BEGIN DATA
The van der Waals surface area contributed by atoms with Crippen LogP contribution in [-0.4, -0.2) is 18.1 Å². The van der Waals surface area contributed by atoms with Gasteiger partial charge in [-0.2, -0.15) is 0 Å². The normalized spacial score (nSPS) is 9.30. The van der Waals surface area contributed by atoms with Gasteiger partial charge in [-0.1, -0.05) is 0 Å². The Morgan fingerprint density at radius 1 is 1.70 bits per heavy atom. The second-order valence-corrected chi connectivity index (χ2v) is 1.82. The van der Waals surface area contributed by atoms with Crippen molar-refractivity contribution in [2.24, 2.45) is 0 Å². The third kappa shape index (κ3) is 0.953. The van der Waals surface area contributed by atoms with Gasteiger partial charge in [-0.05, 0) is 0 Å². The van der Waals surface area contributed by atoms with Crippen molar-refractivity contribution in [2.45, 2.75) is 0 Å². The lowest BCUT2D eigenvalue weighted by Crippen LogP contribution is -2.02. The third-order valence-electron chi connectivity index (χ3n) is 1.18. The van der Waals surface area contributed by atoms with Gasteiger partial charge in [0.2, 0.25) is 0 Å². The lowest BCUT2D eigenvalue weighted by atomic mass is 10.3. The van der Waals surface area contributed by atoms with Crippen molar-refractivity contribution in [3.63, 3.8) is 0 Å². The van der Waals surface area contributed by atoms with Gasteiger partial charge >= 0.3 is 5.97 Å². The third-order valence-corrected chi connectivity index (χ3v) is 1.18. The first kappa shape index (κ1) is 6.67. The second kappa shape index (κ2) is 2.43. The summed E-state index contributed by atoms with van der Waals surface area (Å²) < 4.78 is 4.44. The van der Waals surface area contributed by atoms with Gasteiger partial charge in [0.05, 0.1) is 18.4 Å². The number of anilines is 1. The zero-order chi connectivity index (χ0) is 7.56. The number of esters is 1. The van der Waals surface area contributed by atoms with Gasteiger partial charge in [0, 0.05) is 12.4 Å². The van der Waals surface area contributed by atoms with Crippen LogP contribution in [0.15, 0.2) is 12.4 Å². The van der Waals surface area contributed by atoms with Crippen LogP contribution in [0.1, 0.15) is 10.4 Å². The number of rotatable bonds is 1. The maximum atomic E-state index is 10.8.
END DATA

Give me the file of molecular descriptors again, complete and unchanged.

The van der Waals surface area contributed by atoms with Crippen LogP contribution in [-0.4, -0.2) is 18.1 Å². The van der Waals surface area contributed by atoms with Gasteiger partial charge in [-0.2, -0.15) is 0 Å². The normalized spacial score (nSPS) is 9.30. The van der Waals surface area contributed by atoms with Gasteiger partial charge in [-0.1, -0.05) is 0 Å². The Morgan fingerprint density at radius 1 is 1.70 bits per heavy atom. The second-order valence-corrected chi connectivity index (χ2v) is 1.82. The van der Waals surface area contributed by atoms with Crippen molar-refractivity contribution in [2.24, 2.45) is 0 Å². The third kappa shape index (κ3) is 0.953. The van der Waals surface area contributed by atoms with Gasteiger partial charge in [-0.05, 0) is 0 Å². The van der Waals surface area contributed by atoms with Crippen molar-refractivity contribution in [2.45, 2.75) is 0 Å². The lowest BCUT2D eigenvalue weighted by Crippen LogP contribution is -2.02. The third-order valence-electron chi connectivity index (χ3n) is 1.18. The van der Waals surface area contributed by atoms with Gasteiger partial charge in [0.2, 0.25) is 0 Å². The lowest BCUT2D eigenvalue weighted by atomic mass is 10.3. The van der Waals surface area contributed by atoms with Crippen molar-refractivity contribution in [3.63, 3.8) is 0 Å². The van der Waals surface area contributed by atoms with Gasteiger partial charge >= 0.3 is 5.97 Å². The third-order valence-corrected chi connectivity index (χ3v) is 1.18. The first kappa shape index (κ1) is 6.67. The second kappa shape index (κ2) is 2.43. The summed E-state index contributed by atoms with van der Waals surface area (Å²) < 4.78 is 4.44. The van der Waals surface area contributed by atoms with Gasteiger partial charge in [0.05, 0.1) is 18.4 Å². The number of anilines is 1. The zero-order chi connectivity index (χ0) is 7.56. The number of esters is 1. The van der Waals surface area contributed by atoms with Gasteiger partial charge in [0, 0.05) is 12.4 Å². The van der Waals surface area contributed by atoms with Crippen LogP contribution in [0.15, 0.2) is 12.4 Å². The van der Waals surface area contributed by atoms with Crippen LogP contribution in [0.1, 0.15) is 10.4 Å². The number of rotatable bonds is 1. The maximum atomic E-state index is 10.8.